What do You REALLY Learn in a Phlebotomy Training Program?
You are probably already aware that a career as a phlebotomist is among the top choices for graduates looking to break into the healthcare industry. With the continuous growth in the healthcare sector and the aging population, there is an immediate need for medical professionals in every expertise.
This is definitely the case for phlebotomists; in fact the National Bureau for Labor Statistics has anticipated an annual growth of 17% in the demand for phlebotomists. Contrary to popular belief, becoming a Phlebotomy technician does not entail years of professional medical experience or rigiorous schooling. All you need to do is possess a high school diploma and pass a phlebotomy certification exam.
Before you register for a phlebotomy certification exam, you need to complete a formal phlebotomy training program. This is mandatory and there are no exceptions to this rule. Once you have completed a training program, you may then send over your supporting documents to one of the National accrediting agencies and register for a certifying exam.
What is a Phlebotomy Certification Training Program?
A phlebotomy certification training course is a program that is designed to give you specific knowledge and skill in all aspects related to phlebotomy. Such a program effectively prepares you for the phlebotomy certification exam and for your career as a phlebotomist. A phlebotomy training course can last from 1 month to 8 months in duration or even more; this is largely contingent on the type of program you choose. Students have the option of taking a crash course in phlebotomy, or they can attend an online phlebotomy certification training program.
Alternatively they can also attend evening classes that may last for a longer duration. Either way, whatever program you decide to choose, make sure that it is approved by the accrediting authority that will be administering your phlebotomy certification. This is crucial, as your attendance and performance in a phlebotomy training program will count towards your certification. Opting for a unapproved training program is a waste of time and money, you will ultimately end up paying and attending another program. So it is better to be safe, than sorry.
What do you Learn in a Phlebotomy Training Program?
The course material for a phlebotomy training program will differ for each program, but most of them will cover material on the following topics:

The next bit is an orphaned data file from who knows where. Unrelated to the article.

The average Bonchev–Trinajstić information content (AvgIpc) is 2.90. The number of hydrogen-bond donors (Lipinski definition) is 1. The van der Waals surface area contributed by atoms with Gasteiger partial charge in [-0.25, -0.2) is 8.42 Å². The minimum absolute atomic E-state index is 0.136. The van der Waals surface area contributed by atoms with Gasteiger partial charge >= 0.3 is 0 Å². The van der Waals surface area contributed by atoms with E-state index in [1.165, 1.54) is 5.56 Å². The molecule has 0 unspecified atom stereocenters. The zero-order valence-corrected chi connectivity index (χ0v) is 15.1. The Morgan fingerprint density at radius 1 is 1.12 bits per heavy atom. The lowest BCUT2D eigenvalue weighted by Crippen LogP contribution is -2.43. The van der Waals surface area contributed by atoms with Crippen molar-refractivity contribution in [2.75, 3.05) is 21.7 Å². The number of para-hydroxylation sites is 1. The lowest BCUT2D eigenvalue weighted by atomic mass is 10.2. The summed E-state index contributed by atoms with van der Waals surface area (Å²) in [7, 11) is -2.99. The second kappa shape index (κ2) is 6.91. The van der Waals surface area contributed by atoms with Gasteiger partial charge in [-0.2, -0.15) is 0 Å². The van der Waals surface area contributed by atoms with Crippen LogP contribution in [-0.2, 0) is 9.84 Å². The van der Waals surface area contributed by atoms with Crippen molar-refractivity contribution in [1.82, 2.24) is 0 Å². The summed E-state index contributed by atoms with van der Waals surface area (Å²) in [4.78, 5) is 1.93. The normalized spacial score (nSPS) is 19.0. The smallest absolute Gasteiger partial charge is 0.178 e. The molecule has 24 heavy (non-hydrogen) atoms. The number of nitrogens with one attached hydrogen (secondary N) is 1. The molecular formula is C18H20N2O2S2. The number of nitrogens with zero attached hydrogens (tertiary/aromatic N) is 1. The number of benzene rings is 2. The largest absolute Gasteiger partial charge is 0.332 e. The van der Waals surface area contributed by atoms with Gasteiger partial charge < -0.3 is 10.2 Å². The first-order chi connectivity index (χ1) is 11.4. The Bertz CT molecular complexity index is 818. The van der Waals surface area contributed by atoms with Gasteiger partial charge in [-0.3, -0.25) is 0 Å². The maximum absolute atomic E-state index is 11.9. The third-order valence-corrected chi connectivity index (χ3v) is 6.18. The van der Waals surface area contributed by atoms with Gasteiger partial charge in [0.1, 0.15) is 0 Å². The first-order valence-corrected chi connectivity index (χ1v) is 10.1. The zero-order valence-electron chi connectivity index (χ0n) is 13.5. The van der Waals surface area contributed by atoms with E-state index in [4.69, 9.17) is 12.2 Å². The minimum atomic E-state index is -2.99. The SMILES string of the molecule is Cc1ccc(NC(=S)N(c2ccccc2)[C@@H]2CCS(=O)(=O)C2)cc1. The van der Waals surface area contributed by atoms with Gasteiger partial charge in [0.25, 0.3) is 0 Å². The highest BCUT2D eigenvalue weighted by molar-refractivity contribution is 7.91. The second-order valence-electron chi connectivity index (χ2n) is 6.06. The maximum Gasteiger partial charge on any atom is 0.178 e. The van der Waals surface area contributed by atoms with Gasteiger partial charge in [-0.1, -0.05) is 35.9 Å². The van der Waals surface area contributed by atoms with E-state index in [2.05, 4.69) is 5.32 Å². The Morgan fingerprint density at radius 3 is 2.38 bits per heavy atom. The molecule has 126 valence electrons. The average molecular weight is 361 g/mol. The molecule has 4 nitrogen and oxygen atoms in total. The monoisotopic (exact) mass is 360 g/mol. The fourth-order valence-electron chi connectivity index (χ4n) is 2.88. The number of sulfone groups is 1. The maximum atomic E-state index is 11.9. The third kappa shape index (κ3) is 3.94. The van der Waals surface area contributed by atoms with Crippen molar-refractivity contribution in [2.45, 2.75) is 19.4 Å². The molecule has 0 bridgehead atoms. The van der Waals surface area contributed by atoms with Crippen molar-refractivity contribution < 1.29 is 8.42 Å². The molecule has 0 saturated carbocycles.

- Health Care Delivery System: Identifying the phlebotomist’s role as a member of a healthcare team.
- Lists the types of laboratory procedures performed in the various section of the lab.
- Describe how laboratory testing is used to assess body function and disease.
- Define medical terminology commonly used in the lab and phlebotomy procedures.
- Infection Control and Safety: Identify policies and procedures for maintaining laboratory safety.
- Identify and discuss the modes of transmission of infection and methods for prevention.
- Describe safety measures that should be followed at all times by a phlebotomist when collecting patient’s specimens.
- Basic Anatomy and Physiology
- Describe the basic function of each of the main body systems, identify parts of the body according to their proximity to one of the body planes and also identify the veins of the arms, hands, legs, and feet on which phlebotomy is performed.
- Specimen Collection
- Learn the types of Blood Collection Equipment and Supplies
- Blood Collection Procedures
- Specimen Processing and Laboratory Work/Analysis
- Quality Assurance: Identify policies and procedures used in the clinical laboratory to assure quality in the obtaining of blood specimens.
- Communications Skills and Professional Behavior: Learn the importance of patient confidentiality, interaction with patients, the Patient's Bill of Rights and techniques for dealing with family and visitors during the blood specimen collection.
During the course of the phlebotomy certification training program, a student will also undertake practical sessions in which they will learn how to properly draw blood from a patient’s veins and store it safely. This can be taught in either a special workshop held by the training program or at a clinical externship that the program will arrange for you.